Campus Units

Agronomy, Geological and Atmospheric Sciences

Document Type

Article

Publication Version

Published Version

Publication Date

9-2004

Journal or Book Title

Geophysical Research Letters

Volume

31

Issue

17

First Page

L17109

DOI

10.1029/2004GL020528

Abstract

In the last 25 years of the 20th century most major land regions experienced a summer warming trend, but the central U.S. cooled by 0.2–0.8 K. In contrast most climate projections using GCMs show warming for all continental interiors including North America. We examined this discrepancy by using a regional climate model and found a circulation-precipitation coupling under enhanced greenhouse gas concentrations that occurs on scales too small for current GCMs to resolve well. Results show a local minimum of warming in the central U.S. (a “warming hole”) associated with changes in low-level circulations that lead to replenishment of seasonally depleted soil moisture, thereby increasing late-summer evapotranspiration and suppressing daytime maximum temperatures. These regional-scale feedback processes may partly explain the observed late 20th century temperature trend in the central U.S. and potentially could reduce the magnitude of future greenhouse warming in the region.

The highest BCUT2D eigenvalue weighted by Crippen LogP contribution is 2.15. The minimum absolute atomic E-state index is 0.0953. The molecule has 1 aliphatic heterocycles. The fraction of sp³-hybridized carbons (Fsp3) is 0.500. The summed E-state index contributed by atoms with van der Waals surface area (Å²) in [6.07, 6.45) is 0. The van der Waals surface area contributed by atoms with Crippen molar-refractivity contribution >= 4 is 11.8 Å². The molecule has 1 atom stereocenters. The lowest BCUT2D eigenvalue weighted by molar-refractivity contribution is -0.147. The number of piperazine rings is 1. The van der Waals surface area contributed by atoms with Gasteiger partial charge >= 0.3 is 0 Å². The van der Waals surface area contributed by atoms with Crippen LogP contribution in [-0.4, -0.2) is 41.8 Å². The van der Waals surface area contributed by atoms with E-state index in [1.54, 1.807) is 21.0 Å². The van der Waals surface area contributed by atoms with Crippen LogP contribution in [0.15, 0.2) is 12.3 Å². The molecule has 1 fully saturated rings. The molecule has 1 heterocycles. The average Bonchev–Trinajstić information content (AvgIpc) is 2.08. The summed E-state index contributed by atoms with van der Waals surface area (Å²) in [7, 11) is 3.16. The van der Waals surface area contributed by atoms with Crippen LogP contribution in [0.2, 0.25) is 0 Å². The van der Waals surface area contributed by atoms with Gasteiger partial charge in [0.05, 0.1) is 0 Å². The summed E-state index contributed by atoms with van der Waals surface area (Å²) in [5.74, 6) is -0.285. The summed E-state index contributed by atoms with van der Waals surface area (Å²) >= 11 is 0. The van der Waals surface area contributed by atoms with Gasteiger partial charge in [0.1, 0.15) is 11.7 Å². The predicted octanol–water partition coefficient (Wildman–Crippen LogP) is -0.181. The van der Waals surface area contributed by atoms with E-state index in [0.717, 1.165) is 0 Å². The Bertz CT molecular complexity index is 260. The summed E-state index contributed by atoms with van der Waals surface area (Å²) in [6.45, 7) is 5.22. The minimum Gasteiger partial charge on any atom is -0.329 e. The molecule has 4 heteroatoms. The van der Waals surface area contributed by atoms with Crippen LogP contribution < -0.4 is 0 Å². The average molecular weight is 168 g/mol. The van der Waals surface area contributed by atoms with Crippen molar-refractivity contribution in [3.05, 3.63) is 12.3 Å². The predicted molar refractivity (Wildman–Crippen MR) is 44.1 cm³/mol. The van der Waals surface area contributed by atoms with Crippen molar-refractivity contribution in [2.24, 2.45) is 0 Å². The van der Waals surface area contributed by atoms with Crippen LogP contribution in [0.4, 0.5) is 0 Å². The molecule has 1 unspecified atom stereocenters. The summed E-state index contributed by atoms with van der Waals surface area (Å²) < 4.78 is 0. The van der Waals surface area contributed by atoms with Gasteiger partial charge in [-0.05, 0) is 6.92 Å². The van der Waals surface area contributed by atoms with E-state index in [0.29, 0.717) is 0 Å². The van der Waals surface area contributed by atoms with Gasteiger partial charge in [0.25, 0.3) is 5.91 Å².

Comments

This article is from Geophysical Research Letters 31 (2004): L17109, doi:10.1029/2004GL020528. Posted with permission.

Copyright Owner

American Geophysical Union

Language

en

File Format

application/pdf

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